Christina Ricci was a household name before she hit puberty. The actor, who made her film debut when she was just nine years old, has starred in classic movies, such as Casper, Now and Then, and The Addams Family. Her career has endured the test of time, with Ricci, 41, still working on high-profile projects, including the popular series Yellowjackets. Enviable as her career may be, Ricci recently opened up about how working on film sets as a child affected her in some unhealthy ways.
"There were things that happened when I was younger that now sound totally crazy," revealed Ricci during an interview with Today Parents. "People would basically all get together and look at you and decide how to fix everything that was wrong with you," she said of previous costume fittings. "And I never enjoyed those days of everybody talking about my flaws."
Ricci also recalled how grown men would discuss her body as she went through puberty. "When I was 12 or 13 and started to have boobs, they would talk about how to make me look less womanly. It made me really uncomfortable. I did not enjoy that," said Ricci, who has been open in the past about recovering from anorexia as a young teen.
The actor reflected on how the culture and priorities on a film set can be damaging for children working in that environment. "The production — the movie being made — is more important than any individual's feelings," she said in the recent interview. "So they didn't have to consider my feelings. That can be a big problem when you're a kid."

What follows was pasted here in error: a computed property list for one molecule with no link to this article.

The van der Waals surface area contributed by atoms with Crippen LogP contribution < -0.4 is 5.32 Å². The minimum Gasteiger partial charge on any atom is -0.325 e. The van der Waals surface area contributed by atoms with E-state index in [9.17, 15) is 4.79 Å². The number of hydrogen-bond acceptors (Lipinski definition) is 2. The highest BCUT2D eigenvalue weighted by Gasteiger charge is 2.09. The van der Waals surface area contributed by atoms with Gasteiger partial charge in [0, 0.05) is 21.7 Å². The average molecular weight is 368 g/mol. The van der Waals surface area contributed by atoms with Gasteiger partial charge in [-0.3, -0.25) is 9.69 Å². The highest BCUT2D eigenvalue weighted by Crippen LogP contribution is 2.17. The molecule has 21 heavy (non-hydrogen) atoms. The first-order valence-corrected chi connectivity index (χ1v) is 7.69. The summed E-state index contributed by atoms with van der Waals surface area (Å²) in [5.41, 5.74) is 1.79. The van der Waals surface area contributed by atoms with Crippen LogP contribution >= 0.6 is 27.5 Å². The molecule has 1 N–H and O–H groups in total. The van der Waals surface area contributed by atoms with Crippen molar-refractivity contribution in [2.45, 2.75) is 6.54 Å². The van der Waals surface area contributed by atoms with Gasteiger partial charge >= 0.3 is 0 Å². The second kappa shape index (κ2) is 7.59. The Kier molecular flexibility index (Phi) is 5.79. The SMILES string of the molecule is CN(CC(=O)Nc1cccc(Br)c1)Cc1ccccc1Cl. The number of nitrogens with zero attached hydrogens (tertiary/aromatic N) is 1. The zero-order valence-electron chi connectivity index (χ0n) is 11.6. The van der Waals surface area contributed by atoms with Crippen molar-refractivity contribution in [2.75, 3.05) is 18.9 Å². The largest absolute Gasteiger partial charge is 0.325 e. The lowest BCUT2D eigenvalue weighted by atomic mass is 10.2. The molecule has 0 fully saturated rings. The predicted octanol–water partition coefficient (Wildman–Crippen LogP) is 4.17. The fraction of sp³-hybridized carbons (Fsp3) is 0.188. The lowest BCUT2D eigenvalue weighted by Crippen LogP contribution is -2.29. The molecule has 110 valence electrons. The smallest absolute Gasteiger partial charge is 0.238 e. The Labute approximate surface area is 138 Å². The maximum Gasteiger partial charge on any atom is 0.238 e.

Ricci isn't the only star who has opened up about fighting unhealthy body image and food issues during childhood. Chloe Cherry revealed comments about her weight led to an eating disorder on an episode of the podcast Call Her Daddy in March 2022. Actress Zosia Mamet shared she began fighting anorexia at just eight years old in a candid essay for Bustle in May 2022. The disorder affected her for years before she began to heal, she wrote at the time, acknowledging that recovering from an eating disorder is a life-long process.
Hollywood stars or not, young people are incredibly vulnerable where disordered eating and unhealthy body image are concerned. Forty-two percent of first to third grade girls wish they were thinner, according to the National Association of Anorexia Nervosa and Associated Disorders (ANAD). Forty-six percent of girls ages nine to 11 are "sometimes" or "very often" on diets, and 35 to 57 percent of adolescent girls have tried unhealthy habits (such as crash dieting, self-induced vomiting, and taking laxatives), reports the ANAD.
Luckily, Ricci received the help she needed to recovery from her eating disorder. And now, Ricci's experiences with poor body image and an unhealthy relationship with food are impacting how she's teaching her children about these important issues. "I don't want any weirdness," she told Today Parents. "We eat for nutrition, we eat to grow, we eat to be healthy."
She also wants to make sure her kids, especially her daughter, understand that looks aren't everything. "I want her to focus on her brain and what she can contribute to society," said Ricci. "That's the biggest trick that's ever been played on women. If we're so preoccupied with our looks, we'll never develop any of our talents."
Ricci's healthy perspective on eating and body image after what she went through at a young age is inspiring and proves that getting help can truly make a difference.
If you or someone you know is struggling with an eating disorder, NEDA's toll-free, confidential helpline (800-931-2237) is here to help.